Georgia

The Peach State bars claims for strict liability, negligence, or breach of warranty if the suit is not brought within ten years from the date of the first sale.  The Georgia plaintiffs’ claims in this case were filed more than ten years after the sale.  Buh-bye, right?  Not so fast.  Georgia’s statute of repose contains an exception if the defendant manufacturer engaged in conduct manifesting “willful, reckless, or wanton disregard for life or property.”  The plaintiffs argued that they had alleged such conduct.  How? it is not clear from the opinion.  Please excuse a slight rant.  It seems far too easy for drug and device plaintiffs to allege that any failure to warn equals reckless or wanton conduct.  Courts need to clamp down on this all-too-easy way to maintain settlement leverage or exploit jury anger.  Not adding a warning in the face of controversial or mixed studies should not be the stuff of punitive damages.  Maybe someday courts will wake up to this nonsensical hole in product liability law.  End of rant.  The In re Cook court was not such a court.  But it did limit the damage. It held that that the willful/reckless/wanton exception applied only to negligence claims, but not to strict liability and warranty claims.  Thus, the court dismissed the strict liability and warranty claims per the statute of repose.  The negligence claims remained.  So did the consumer fraud claim, which the court held was not subject to the statute of repose.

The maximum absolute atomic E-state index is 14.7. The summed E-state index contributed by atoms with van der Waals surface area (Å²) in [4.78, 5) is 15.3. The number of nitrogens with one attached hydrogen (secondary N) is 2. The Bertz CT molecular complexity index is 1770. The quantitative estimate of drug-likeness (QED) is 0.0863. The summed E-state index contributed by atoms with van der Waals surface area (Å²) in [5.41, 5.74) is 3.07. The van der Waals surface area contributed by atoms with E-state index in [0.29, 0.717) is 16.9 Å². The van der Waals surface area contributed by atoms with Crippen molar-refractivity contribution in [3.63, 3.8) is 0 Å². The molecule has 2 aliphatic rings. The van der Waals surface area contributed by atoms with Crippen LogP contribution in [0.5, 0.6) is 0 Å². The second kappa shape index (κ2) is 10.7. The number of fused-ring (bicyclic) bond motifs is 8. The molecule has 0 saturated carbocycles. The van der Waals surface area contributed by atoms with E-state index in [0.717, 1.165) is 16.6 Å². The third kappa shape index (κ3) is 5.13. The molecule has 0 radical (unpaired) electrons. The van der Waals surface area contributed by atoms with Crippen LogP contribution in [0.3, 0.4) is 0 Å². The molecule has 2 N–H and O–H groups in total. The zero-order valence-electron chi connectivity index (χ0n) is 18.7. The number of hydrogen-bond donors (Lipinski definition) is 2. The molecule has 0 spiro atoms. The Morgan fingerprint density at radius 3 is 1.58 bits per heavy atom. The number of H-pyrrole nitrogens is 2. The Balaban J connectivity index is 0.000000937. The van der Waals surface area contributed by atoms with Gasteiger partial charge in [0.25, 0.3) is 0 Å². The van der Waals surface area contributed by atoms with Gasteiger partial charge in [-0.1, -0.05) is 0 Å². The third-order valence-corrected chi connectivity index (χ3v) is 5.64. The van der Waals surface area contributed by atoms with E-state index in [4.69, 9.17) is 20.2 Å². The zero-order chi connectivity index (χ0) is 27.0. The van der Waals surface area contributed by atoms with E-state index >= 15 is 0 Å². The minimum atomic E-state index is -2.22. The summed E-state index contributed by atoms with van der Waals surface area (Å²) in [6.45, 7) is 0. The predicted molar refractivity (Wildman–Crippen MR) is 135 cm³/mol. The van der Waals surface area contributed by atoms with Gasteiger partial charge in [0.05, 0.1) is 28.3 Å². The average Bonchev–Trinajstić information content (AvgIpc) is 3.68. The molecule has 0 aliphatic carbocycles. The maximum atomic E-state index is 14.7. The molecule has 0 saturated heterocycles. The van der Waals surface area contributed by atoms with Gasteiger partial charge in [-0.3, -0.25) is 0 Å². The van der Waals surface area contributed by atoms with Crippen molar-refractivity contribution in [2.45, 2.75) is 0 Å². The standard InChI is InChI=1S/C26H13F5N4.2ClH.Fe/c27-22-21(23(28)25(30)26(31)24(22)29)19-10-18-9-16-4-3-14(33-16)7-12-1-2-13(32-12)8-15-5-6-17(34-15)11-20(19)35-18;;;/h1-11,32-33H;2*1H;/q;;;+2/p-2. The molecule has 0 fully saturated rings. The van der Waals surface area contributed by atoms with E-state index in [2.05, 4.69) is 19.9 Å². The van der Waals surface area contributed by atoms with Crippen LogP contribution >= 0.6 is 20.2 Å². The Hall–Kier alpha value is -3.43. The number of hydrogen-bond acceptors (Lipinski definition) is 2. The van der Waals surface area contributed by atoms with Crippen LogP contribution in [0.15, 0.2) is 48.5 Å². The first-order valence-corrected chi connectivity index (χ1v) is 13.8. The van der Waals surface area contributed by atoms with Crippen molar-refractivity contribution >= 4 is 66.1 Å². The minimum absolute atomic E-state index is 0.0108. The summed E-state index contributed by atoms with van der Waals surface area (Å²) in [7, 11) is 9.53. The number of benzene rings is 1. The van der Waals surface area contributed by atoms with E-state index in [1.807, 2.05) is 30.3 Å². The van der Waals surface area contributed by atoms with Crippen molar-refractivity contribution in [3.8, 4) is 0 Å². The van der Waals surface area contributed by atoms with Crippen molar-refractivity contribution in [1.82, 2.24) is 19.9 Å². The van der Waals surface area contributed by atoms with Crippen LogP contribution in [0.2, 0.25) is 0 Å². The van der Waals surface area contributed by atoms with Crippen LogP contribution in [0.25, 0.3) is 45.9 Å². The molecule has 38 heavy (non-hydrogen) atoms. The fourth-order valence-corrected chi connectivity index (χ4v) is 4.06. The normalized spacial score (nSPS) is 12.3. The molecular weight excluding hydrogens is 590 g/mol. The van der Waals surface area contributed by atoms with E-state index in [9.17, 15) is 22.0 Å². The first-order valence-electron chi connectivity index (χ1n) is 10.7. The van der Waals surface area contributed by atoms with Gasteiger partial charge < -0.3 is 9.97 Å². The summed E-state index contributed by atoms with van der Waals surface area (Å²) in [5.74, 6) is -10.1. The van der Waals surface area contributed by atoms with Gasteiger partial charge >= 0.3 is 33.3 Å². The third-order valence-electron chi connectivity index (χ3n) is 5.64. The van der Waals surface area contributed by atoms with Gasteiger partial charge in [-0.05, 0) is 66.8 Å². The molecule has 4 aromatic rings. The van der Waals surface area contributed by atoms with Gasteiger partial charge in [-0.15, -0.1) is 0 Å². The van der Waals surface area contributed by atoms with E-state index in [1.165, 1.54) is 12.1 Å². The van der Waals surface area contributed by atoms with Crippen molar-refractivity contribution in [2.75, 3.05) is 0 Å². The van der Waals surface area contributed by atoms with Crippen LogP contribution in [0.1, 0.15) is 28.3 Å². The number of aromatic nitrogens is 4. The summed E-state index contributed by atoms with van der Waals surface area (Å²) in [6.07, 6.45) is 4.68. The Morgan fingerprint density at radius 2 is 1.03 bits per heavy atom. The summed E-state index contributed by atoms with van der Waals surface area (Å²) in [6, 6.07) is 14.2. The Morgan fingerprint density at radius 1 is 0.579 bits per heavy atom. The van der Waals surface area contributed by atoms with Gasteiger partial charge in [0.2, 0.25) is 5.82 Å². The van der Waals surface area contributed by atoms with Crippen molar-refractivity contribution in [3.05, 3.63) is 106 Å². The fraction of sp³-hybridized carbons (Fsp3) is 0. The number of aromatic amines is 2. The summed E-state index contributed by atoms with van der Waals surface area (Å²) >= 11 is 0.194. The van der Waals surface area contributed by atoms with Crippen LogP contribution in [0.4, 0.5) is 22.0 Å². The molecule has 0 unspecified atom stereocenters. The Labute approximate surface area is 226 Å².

Tennessee

Tennessee also has a ten year statute of repose, though apparently not the willful/reckless/wanton exception.  At least no such exception was raised in this case.  The Tennessee plaintiffs conceded that the strict liability claims were doomed, but they tried to keep their negligence and warranty claims alive.  Nice try, said the court, but Tennessee’s Product Liability Act defines “product liability action” to include all of the plaintiffs’ claims.  That did not quite end the debate. The plaintiffs pointed out that Tennessee extended the statute of repose to 25 years for asbestos and silicone gel implant claims.  Why should those claims get such special treatment?  Never you mind, said the court, which applied the rational basis test and concluded that the Tennessee legislature was allowed to make such distinctions.  Sure, IVC Filters might pose risks of latency, but the constitution does not compel legislators to treat all latent defects the same.  Put another way, “[i]t is no requirement of equal protection that all evils of the same genus be eradicated or none at all.”  In re Cook Medical, IVC Filters Prods. Litig., 2017 U.S. Dist. LEXIS 82761 at *14, quoting other cases.  The court dismissed all of the Tennessee claims.

Texas